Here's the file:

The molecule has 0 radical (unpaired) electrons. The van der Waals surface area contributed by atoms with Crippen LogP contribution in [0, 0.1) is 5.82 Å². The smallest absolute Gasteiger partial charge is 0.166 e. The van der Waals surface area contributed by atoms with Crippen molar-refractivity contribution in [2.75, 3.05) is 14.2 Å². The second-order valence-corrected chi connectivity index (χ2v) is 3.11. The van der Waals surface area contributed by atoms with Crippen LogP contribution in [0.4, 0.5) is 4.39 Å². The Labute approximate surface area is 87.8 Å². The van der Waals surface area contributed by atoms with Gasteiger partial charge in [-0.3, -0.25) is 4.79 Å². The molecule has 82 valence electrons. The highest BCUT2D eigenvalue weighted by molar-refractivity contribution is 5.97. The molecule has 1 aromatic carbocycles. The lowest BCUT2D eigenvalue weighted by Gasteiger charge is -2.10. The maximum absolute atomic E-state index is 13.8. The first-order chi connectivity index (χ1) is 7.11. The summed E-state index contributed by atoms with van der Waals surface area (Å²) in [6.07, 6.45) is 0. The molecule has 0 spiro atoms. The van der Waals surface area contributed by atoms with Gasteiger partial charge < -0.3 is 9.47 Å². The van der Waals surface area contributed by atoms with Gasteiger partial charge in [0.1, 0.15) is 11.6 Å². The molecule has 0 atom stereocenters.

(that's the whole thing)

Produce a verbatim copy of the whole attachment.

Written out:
The molecule has 0 radical (unpaired) electrons. The van der Waals surface area contributed by atoms with Crippen LogP contribution in [0, 0.1) is 5.82 Å². The smallest absolute Gasteiger partial charge is 0.166 e. The van der Waals surface area contributed by atoms with Crippen molar-refractivity contribution in [2.75, 3.05) is 14.2 Å². The second-order valence-corrected chi connectivity index (χ2v) is 3.11. The van der Waals surface area contributed by atoms with Crippen LogP contribution in [0.4, 0.5) is 4.39 Å². The Labute approximate surface area is 87.8 Å². The van der Waals surface area contributed by atoms with Gasteiger partial charge in [-0.3, -0.25) is 4.79 Å². The molecule has 82 valence electrons. The highest BCUT2D eigenvalue weighted by molar-refractivity contribution is 5.97. The molecule has 1 aromatic carbocycles. The lowest BCUT2D eigenvalue weighted by Gasteiger charge is -2.10. The maximum absolute atomic E-state index is 13.8. The first-order chi connectivity index (χ1) is 7.11. The summed E-state index contributed by atoms with van der Waals surface area (Å²) in [6.07, 6.45) is 0. The molecule has 0 spiro atoms. The van der Waals surface area contributed by atoms with Gasteiger partial charge < -0.3 is 9.47 Å². The van der Waals surface area contributed by atoms with Gasteiger partial charge in [0.1, 0.15) is 11.6 Å². The molecule has 0 atom stereocenters.